Different types of acne
Severe forms or acne affect few people. However, these conditions are very hard to bear by those who are indeed affected. They are extremely disfiguring and are usually accompanied by psychological effects.
Acne conglobata is a chronic and severe form of acne vulgaris (common acne). It is usually characterized by deep abscesses, severe inflammation, severe damage to the skin and scarring. Blackheads are usually conspicuous and widespread. It often appears on the face, chest, back, thighs, upper arms and buttocks. It usually affects people between the ages of 18 and 30.
In acne conglobata, inflammatory nodules form around multiple comedones, gradually increasing in size until they break open and discharge pus. Deep ulcers may form under the nodules, leading to keloid-type scars, and crusts may form over deeply ulcerated nodules
Acne conglobata may be preceded by acne cysts: papules or pustules that do not heal, but instead rapidly deteriorate. Occasionally, acne conglobata flares up in acne that had been dormant for many years.
Acne fulminans is a sudden onset of highly destructive inflammation, which normally afflicts young men. Symptoms of severe nodulocystic, often ulcerating acne, aching joints and fever are apparent. It may result from unsuccessful treatment of acne conglobata. It does not respond well to antibiotics, so accutane and oral steroids are normally prescribed. Corticosteroids or non-steroidal anti-inflammatory medications may be given to reduce inflammation. Attacks of acne fulminans may recur, and the patient may develop acne that requires long-term treatment with isotretinoin.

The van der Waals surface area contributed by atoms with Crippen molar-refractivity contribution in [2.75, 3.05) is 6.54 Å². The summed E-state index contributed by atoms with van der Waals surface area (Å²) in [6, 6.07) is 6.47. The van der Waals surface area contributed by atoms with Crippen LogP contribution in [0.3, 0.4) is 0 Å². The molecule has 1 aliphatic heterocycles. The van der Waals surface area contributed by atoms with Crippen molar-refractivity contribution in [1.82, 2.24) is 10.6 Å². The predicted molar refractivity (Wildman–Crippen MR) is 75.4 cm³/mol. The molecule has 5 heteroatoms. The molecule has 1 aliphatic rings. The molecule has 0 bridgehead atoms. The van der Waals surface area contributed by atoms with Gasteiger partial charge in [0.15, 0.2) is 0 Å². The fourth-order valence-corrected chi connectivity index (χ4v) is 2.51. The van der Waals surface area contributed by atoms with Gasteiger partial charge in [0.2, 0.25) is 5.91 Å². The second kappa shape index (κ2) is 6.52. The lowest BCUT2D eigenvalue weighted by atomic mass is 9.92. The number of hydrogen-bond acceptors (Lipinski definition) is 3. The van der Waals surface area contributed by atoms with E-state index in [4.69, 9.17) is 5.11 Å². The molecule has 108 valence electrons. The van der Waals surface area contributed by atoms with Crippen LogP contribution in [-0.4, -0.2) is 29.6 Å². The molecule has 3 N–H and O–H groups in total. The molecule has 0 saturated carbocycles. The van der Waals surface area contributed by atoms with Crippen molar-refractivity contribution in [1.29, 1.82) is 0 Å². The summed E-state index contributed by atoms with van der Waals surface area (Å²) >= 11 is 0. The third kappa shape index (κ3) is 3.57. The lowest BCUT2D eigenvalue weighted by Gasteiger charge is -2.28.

Gram-negative folliculitis is a complication of abused and long-term use of antibiotic. Patients with this type of acne are usually treated with accutane since it is known to be effective against gram-negative bacteria. The word “Gram” refers to a blue stain used in laboratories to detect microscopic organisms. Certain bacteria do not stain blue and so they are called “Gram negative.”
Pyoderma faciale is the type of acne that affects females, mainly from the 20-40 age group. It is confined to the face, appears suddenly as both deep and superficial cystic lesions of the face with interconnecting "tunnels" between cysts, reddish inflammation of the skin, and slight swelling (edema) of the skin. It rarely persists more than a year or so, and is not associated with oily skin.
Severe types of acne cannot be treated at home. Take my word for it. Go and see your doctor or dermatologist before your condition worsens. Remember that beautiful skin reflects satisfactory health.